In this case, if sz >= bsz, the second loop won't execute (or: "will execute zero iterations"). To work with this, however, you also have to deal with the fact that it could index into a nonexistent element in the b. One way to deal with that would be to rewrite operator[] a bit to treat out of bounds accesses as legitimate, but with a zero coefficient:

T operator[](size_type i) { 
    if (i > sz)
       return T{};
    return coeffs[i];

So this is basically observing that a polynomial like \$A + bX^2\$ can be treated as \$A + bX^2 + 0x^3 + 0x^4 + ...\$. Obviously this is mathematically fine--since we're giving 0 as the coefficient for any higher order terms, they don't affect the overall value. This way, the right-hand operand of our += can be treated as always having at least as many terms as the left hand operand.

If wanted to get even fancier, we could do roughly the same with T &operator[] as well, but that gets quite a bit trickier, since it would (potentially) have to reallocate the vector of coefficients. At least in my opinion, that's probably more trouble than it's worth (but, I'll repeat: I'd prefer to resize first, and be done with it--it keeps everything simple and neat).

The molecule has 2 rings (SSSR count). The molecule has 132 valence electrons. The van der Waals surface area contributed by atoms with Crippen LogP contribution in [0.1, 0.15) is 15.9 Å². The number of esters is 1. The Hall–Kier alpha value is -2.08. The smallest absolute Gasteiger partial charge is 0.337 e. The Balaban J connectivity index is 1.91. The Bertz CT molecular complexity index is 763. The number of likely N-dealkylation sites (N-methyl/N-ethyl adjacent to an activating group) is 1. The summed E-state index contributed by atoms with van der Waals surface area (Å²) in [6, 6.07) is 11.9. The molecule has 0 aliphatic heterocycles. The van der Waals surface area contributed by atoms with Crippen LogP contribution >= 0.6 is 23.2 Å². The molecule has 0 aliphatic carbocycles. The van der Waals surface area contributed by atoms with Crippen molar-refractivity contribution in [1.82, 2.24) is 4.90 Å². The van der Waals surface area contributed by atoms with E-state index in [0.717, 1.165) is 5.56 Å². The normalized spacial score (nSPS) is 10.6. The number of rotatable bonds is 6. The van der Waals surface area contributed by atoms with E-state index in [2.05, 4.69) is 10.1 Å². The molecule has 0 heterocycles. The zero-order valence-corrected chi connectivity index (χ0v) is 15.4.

Move Constructor

As far as your question about use of the move constructor goes, the answer to precisely the question you've asked ("I also want to be sure if the move constructor would be called during the addition operation.") is "no".

The move constructor won't (at least normally be called during an addition operation. Rather, it'll be used after the addition operation, to move value from the temporary that's created in the addition, into the destination being initialized from that addition. If you're assigning to that destination rather than initializing it, the move assignment operator will be used instead.

As far as the question you really intended to ask though: yes, these will be used to move the result of an addition into a destination. This is fairly easy to verify by changing your implementation a bit to add some instrumentation:

Poly(Poly &&src) : sz(src.sz), coeff(std::move(src.coeff)) {
    std::cout << "\nMove ctor\n";
Poly &  operator = (Poly &&src) {
    sz = src.sz;
    coeff = std::move(src.coeff);
    std::cout << "\nMove assign\n";
    return *this;

The result when running your main.cpp is:

Move ctor

Move assign

Showing that yes, the move ctor and move assignment operator were actually used.

|improve this answer|||||
  • \$\begingroup\$ 1. Can you give a reference where I can find the standards for the part of the answer "Consider conforming to collection interface"? I don't have much idea about it. 2. Can you say whether the move constructor would be invoked if a do a+b where a and b are objects of the said class? \$\endgroup\$ – Marvin Mar 29 '16 at 8:58